Figure 1 displays the range and of percentage coded frailty syndrome groups across the countries aggregated yearly, and SD and CV for 2013. The largest overall range was from ‘Dementia and Delirium, ‘Falls and Fractures’ and ‘Anxiety and Depression’ with average range of 20.6%, 26.1% and 18.2%, respectively. The smallest overall range was from ’Mobility Problems’ and ‘Dependence and Care’ with average range of 6.6% and 5.4%, respectively. However, ‘Dementia and Delirium’ and ‘Falls and Fractures’ had the highest frequency of coding compared overall (mean of 12.8% and 21.1%, respectively), while ‘Mobility Problems’ and ‘Dependence and Care’ were the least frequently coded groups (mean 1.7% and 1.8%, respectively). The range increased for ‘Mobility Problems from 2011 to 2013 and ‘Pressure Ulcers and Weight Loss’ from 2012 to 2014, with little effect on mean, and mainly due to increases in maximum range. ‘Dementia and Delirium’ and ‘Falls and Fractures’ had the least variation across the countries with CV (SD divided by mean) of 57.8 and 38.6, respectively. Group 5 Incontinence, group 2 Mobility Problems and group 6 Dependence and Care had the highest variation with CV of 138.5, 129.5 and 121.5, respectively.

Figure 1

Range and mean of percentage coded frailty syndrome groups across the countries from 2010 to 2014, with SD and coefficient of variation (CV) for 2013.

Variation of coding for frailty syndromes within countries

Figure 2 displays the mean and range of coded frailty syndromes for each country aggregated yearly from 2010 to 2014, and SD and CV for 2013. The four countries with overall highest mean across frailty syndrome groups coded were Australia, UK, USA and Belgium with mean of 13.7%,10.9%, 10.8% and 10.2%, respectively. The countries with the largest overall range across the frailty syndrome groups were Australia, UK, Belgium, Singapore and USA with range of 30.6%, 26.3%, 26.2%, 24.6% and 22.7%, respectively. The Netherlands showed a sharp rise in range across frailty syndrome groups between 2011 and 2013 with an associated gradual increase in mean as frequency of coding increased. There was a gradual increase in maximum range (26.9% to 32.9%) with associated increase in mean (9.1%–12.7%) from 2010 to 2013.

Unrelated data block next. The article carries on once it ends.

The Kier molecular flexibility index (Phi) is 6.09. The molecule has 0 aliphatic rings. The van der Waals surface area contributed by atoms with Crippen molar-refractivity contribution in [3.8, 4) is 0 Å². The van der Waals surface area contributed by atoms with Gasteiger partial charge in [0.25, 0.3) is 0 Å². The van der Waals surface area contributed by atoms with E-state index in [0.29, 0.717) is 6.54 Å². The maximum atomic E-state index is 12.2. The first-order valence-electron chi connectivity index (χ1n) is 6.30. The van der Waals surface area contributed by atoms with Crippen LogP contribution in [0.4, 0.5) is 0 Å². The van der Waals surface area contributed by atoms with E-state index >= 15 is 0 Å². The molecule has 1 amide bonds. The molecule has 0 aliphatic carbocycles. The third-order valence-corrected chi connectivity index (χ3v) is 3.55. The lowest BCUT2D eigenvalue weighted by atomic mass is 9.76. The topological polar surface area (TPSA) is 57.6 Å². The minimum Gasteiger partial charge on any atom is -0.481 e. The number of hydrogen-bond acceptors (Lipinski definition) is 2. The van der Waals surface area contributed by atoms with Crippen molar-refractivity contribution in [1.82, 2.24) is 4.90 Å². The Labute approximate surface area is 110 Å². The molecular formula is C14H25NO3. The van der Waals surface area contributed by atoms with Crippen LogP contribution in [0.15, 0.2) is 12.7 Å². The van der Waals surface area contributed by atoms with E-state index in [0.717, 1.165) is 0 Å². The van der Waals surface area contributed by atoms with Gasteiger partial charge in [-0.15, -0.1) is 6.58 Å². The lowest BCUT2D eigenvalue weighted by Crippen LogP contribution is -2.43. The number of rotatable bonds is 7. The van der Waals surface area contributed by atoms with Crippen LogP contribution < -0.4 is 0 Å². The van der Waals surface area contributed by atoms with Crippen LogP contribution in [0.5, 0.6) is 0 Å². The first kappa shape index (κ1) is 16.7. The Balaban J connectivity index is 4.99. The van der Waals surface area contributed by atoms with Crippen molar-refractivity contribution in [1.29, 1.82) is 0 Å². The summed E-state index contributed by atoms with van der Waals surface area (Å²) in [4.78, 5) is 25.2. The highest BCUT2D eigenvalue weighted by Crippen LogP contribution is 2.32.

Figure 2

Range and mean across frailty syndrome groups for countries by year. CV, coefficient of variation.

The four countries with the lowest variation of coding for frailty syndrome groups were Belgium, Australia, USA and UK with CV of 77.6, 80.5, 82.3 and 82.6, respectively. These countries also had the highest overall mean level of coding for frailty syndrome groups. The countries with the highest variation of coding for frailty syndrome groups were Denmark, Italy and Finland with CV of 166.1, 164.4, 147.5, respectively, and lowest overall mean level of coding for frailty syndrome groups.

Outcomes

Online supplemental appendix 4 displays the outcomes by country and frailty syndrome group, namely length of hospital stay, 30-day non-elective readmission and in-hospital mortality. The distribution of length of stay for all countries was very positively skewed. A twofold difference between countries for overall mean (5.6–11.5 days) and median (4–7 days) length of hospital stay was noted. Generally, a longer median length of hospital stay was observed across all frailty syndrome groups compared with all ≥75 years old across the countries.

A fourfold difference in 30-day non-elective hospital readmission rate (4.7%–18%) was noted between the countries. Generally, 30-day non-elective readmission rate was not visibly higher in frailty syndrome groups compared with all ≥75 years old across the countries, with some exceptions. For example, in Italy and Belgium, 22.2% and 8% of patient episodes coded with ‘Pressure Ulcers and Weight Loss’ were associated with hospital readmission compared with 4.7% and 6.8% of all ≥75 years old, respectively. In Finland, 18.8% of patients coded with ‘Mobility Problems’ compared with 9.4% of all ≥75 years old and 20% of patients coded with ‘Incontinence’ compared with 9.4%‘ of all ≥75 years old was associated with hospital readmission.